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Toypurina: Indigenous Woman

Mural honoring Toypurina
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In this lesson, students will work with a variety of primary and secondary sources to critically examine the ways in which different groups throughout history and in present-day remember Toypurina, a Tongva indigenous woman, and her involvement in the failed rebellion at the Mission San Gabriel. Students will explore the complex interactions between indigenous and Spanish peoples during Early California history and be challenged to consider how the legacy of this history is still present in our communities today.

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Lesson: How and why is Toypurina remembered in different ways by different groups of people?

American history has long been told as a triumphant march westward from the Atlantic coast, but in southern California, our history stretches back further in time. This episode explores the interconnected lives of three people who lived through California's transition from native land to Spanish colony and from to Mexican province to American state. Featuring the stories of native teacher Toypurina, who led the revolt against the San Gabriel Mission, Spanish soldier Jose Marco Pico, who served at the mission, and his son Pio Pico, who became the last Mexican Governor of California.
Borderlands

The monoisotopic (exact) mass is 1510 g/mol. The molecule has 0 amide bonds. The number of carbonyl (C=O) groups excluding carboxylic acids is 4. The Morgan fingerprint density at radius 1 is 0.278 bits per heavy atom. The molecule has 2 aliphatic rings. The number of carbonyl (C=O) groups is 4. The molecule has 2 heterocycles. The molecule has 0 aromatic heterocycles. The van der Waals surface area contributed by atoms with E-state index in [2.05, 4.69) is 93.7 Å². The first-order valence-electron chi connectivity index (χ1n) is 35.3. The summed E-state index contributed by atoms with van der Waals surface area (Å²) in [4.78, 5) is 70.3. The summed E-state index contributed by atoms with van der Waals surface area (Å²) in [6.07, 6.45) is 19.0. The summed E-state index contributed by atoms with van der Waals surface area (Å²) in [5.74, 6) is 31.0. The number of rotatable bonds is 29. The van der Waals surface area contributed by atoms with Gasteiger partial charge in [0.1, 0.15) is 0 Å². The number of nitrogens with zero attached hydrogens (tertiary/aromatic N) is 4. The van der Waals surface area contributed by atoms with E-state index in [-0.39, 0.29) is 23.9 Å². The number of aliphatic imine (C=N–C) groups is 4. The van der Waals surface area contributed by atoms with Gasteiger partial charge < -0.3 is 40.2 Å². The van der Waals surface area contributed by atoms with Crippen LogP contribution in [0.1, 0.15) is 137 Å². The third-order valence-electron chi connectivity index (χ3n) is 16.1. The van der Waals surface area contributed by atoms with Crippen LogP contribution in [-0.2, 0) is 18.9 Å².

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Content Standards

This lesson was created for Ethnic Studies and US History teachers. There are no content standards for 11th grade that address Toypurina and Spanish colonization of California.

CCSS Standards

CCSS.ELA-LITERACY.RH.11-12.9: Integrate information from diverse sources, both primary and secondary, into a coherent understanding of an idea or event, noting discrepancies among sources.

CCSS.ELA-LITERACY.RH.11-12.7” Integrate and evaluate multiple sources of information presented in diverse formats and media (e.g., visually, quantitatively, as well as in words) in order to address a question or solve a problem.

CCSS.ELA-LITERACY.WHST.11-12.1.A: Introduce precise, knowledgeable claim(s), establish the significance of the claim(s), distinguish the claim(s) from alternate or opposing claims, and create an organization that logically sequences the claim(s), counterclaims, reasons, and evidence.

CCSS.ELA-LITERACY.SL.11-12.1: Initiate and participate effectively in a range of collaborative discussions (one-on-one, in groups, and teacher-led) with diverse partners on grades 11-12 topics, texts, and issues, building on others' ideas and expressing their own clearly and persuasively.

CCSS.ELA-LITERACY.SL.11-12.2: Integrate multiple sources of information presented in diverse formats and media (e.g., visually, quantitatively, orally) in order to make informed decisions and solve problems, evaluating the credibility and accuracy of each source and noting any discrepancies among the data.



UCLA History Geography Project USC Libraries Huntington-USC Institute on California and the West KCET

The Lost LA Curriculum project is a collaboration among KCET (Public Media Group of Southern California), USC Libraries, the UCLA History-Geography Project and the Huntington-USC Institute on California and the West.

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